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Disagreeing About Politics

How not to hate people who disagree with you.

I am often struck by the degree to which people who disagree about politics can attack and marginalize people who don’t share their opinions. It’s almost as if we demand complete validation, complete agreement in order to have a discussion.

Let me give you an example of two short conversations I had a number of years ago. I told one man that I believed that we should have a ban on assault weapons—a position that an overwhelming majority of Americans agreed with. He said, “Bob, are you a communist? You want to take private property from people?” A few weeks later I was discussing health care (this was 12 years ago—before Obama). I said that I didn’t think that a national socialized medical plan was the right way to go, but that I preferred a combination of private and public health care (what we have under Obama-care). He said, “I can’t believe you, Bob. You sound like a fascist. You should be ashamed of yourself.”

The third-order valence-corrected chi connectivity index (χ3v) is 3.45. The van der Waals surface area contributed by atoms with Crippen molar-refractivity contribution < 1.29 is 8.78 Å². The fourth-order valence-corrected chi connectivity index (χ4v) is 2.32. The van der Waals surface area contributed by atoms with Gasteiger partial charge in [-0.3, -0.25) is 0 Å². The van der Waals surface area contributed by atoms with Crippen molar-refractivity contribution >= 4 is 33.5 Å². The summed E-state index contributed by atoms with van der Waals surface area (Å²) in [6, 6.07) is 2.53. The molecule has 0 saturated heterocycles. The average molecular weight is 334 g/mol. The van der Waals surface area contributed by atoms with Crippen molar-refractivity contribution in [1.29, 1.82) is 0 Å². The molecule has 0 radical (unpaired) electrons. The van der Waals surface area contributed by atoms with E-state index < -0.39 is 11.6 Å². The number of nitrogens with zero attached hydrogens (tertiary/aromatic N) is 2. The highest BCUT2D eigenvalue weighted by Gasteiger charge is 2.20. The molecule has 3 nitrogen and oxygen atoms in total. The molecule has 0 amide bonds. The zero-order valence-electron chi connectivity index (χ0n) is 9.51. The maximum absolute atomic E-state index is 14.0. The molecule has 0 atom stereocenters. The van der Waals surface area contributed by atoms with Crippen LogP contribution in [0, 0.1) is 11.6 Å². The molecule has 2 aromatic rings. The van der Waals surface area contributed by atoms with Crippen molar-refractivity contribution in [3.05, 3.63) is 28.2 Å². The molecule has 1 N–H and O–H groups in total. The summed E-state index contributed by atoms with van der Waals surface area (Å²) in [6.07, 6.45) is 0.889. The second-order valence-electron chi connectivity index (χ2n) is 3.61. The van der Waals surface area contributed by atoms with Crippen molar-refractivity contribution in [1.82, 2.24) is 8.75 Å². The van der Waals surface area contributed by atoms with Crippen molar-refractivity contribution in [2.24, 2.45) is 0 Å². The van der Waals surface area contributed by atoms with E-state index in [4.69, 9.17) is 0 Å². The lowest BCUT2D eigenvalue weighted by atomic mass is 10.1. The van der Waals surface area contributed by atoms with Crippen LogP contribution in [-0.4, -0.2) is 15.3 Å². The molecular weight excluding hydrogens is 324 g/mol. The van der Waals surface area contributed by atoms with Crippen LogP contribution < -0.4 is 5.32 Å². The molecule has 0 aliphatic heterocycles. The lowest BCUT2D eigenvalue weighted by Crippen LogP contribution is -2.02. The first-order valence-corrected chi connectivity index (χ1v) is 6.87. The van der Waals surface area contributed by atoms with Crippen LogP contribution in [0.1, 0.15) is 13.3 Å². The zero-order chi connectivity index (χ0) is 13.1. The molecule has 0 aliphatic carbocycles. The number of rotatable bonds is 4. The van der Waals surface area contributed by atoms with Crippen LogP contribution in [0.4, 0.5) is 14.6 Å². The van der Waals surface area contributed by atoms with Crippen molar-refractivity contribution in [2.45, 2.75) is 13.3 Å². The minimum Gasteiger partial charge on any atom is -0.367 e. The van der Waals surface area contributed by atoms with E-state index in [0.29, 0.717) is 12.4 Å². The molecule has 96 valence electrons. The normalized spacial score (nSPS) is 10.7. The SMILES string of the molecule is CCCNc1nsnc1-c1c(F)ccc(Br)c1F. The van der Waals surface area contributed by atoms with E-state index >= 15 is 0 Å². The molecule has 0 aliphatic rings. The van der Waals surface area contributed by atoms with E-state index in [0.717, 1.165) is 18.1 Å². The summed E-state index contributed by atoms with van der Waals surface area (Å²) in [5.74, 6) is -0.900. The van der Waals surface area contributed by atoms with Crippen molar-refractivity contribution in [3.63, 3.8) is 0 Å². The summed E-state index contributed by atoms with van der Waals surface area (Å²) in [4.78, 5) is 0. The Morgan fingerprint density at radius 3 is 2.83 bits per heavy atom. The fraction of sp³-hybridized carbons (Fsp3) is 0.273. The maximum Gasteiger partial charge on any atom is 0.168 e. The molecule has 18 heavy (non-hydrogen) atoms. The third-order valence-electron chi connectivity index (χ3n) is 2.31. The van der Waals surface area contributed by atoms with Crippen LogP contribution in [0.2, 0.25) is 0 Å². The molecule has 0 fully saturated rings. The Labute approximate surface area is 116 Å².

So, in the course of a few weeks I had covered the entire political spectrum—from communist to fascist.

Let me once again disclose that I had been against Trump from the moment he announced his candidacy. So, I share the sadness and anger about this election. But I also want to learn from it and be able to maintain friendships and family relationships. This has become more difficult in the age of polarization. 

Who Are These Trump People?

Now, as I listen to people after the election, I hear people describing the 59 million people who voted for Trump in the most extreme terms. These people say that the Trump voters are bigoted, ignorant, uneducated, vicious, racist, sexist, homophobic, fascists or Nazis. People say that ,“I won’t be able to talk to anyone who voted for him”. People burn flags, hang Trump in effigy, and threaten to leave the country and move to Canada or Iceland. People say, “We live in a racist country”, as if 325 million people are racist.